Instructor feedback is perhaps one of the most useful ways to develop and improve your skills during your time in college. It acts as a stepping stone. With each successful mastery of a lacking skill, you gain the skills and knowledge you will need to be a master of your skills. As you read through your feedback, search for key terms and clues to help guide you in determining the best path to achieve success.
Below you’ll be able to follow along with some examples of instructor feedback along with ways to develop corrective behaviors to develop and improve your skills:

Example #1 “You will need to conduct research to be able to construct high quality assignments.”

In this feedback example, the student has failed to provide enough quality research to support the assignment. College has many differences from the academic expectations one can expect in high school. Instructors are looking for students who go beyond just the materials they are provided and look for the answers on their own intuition. Look at assignments as a way to show your skills of creative development through thorough research and develop strong study and research habits to increase the quality of your work. It is very doubtful to have an instructor who will penalize you for going the extra mile by researching the subject.
Example #2 “Focus on turning in assignments which reflect your best efforts.”

In this example, the instructor is pointing out the the student’s poor effort at completing an assignment. For an instructor, it can be extremely frustrating to have a student who continues to turn in poorly created assignments. If you find yourself receiving this sort of feedback, take it as a compliment! Your instructor is telling you how brilliant you are and he/she wants to see more of your brilliance reflecting into your assignment. When working on an assignment, leave yourself plenty of time to not only create the assignment, but to also have time afterwards to proofread and make revisions. Most mistakes can be easily be avoided and corrected in the proofreading stage.
Example #3 “Are there other ways to think through the problem?”

Quality critical thinking is the ability to research a topic, be able to argue both sides of the topic by leaving your personal views out of the issue. If you receive this feedback from your instructor, you simply need to start putting your critical thinking skills to use.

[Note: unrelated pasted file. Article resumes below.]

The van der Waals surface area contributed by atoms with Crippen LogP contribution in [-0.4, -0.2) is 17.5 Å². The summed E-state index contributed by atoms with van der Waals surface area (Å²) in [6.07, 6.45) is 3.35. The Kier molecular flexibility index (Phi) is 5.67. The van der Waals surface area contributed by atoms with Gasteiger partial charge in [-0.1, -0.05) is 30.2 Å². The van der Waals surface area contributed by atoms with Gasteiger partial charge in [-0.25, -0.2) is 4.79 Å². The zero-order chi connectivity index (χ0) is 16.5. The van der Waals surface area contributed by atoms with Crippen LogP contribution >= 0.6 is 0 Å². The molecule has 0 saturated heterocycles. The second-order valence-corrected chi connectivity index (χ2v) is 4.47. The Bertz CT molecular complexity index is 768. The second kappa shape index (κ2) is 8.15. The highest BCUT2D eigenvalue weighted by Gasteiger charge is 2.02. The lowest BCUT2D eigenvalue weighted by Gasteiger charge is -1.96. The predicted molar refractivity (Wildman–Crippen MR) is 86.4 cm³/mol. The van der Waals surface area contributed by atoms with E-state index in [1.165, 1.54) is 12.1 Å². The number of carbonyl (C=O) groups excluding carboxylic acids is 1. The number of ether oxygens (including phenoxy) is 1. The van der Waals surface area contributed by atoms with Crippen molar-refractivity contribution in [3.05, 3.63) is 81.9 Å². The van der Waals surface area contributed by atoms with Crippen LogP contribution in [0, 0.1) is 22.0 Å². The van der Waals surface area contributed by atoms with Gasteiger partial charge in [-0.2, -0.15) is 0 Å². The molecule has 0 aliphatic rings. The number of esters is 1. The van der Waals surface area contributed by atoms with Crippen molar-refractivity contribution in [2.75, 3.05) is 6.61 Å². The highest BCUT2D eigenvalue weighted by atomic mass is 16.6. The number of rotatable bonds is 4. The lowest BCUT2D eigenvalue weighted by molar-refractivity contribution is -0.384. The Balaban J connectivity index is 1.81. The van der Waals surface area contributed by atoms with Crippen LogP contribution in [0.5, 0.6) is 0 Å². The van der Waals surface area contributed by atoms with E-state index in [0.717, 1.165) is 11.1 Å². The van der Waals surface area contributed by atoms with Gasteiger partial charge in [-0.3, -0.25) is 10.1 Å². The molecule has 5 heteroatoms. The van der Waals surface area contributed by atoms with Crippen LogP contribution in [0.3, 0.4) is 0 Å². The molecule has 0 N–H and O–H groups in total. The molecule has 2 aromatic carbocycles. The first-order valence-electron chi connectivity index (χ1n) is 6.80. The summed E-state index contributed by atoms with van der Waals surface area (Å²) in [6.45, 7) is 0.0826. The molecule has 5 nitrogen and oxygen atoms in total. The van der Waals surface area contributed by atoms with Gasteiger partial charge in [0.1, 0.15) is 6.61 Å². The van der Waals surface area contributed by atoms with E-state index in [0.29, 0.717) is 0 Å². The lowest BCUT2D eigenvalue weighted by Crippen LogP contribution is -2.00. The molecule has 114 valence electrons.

Here are some steps to get you started:

– Identify the purpose of your assignment.  – Examine your bias.  – Apply reasoning.  – Look to the future.
Treat critical thinking as a habit you want to learn. By learning to use critical thinking in everyday tasks, you’ll find yourself instinctively using it in class assignments.
Example #4 “When you reflect on your position paper, think about how you argue the other side.”

This an important eliminate in developing a well-supported and persuasive paper. Think about a time when you read information about a topic, only to know key information had been omitted. How did this affect the trust you had in the rest of the information the offer presented? In developing persuasive pieces for school, remember to present both sides of the story. Allow your readers (and your instructor) to evaluate the information independently to determine their feelings. If your information is solid, you will avoid the use of bias in your work.
Example #5 “How are you separating yourself from the rest of the class as a leader?”

Is there one student in your class who appears to be super attentive, participates actively and has the respect of your instructor? Why isn’t that person you? Becoming a leader is easy when you consistently do the very best that you can. Your diligent efforts will not only earn you the respect of your instructor, but also the respect of your classmates.

No matter the type of feedback you receive, there are ways to turn them into positive thoughts for the future. Take the advice that you are give, analyze it and put it into effect for all of your future efforts. However, if you still find it difficult to understand your instructor’s feedback, don’t be afraid to ask for help!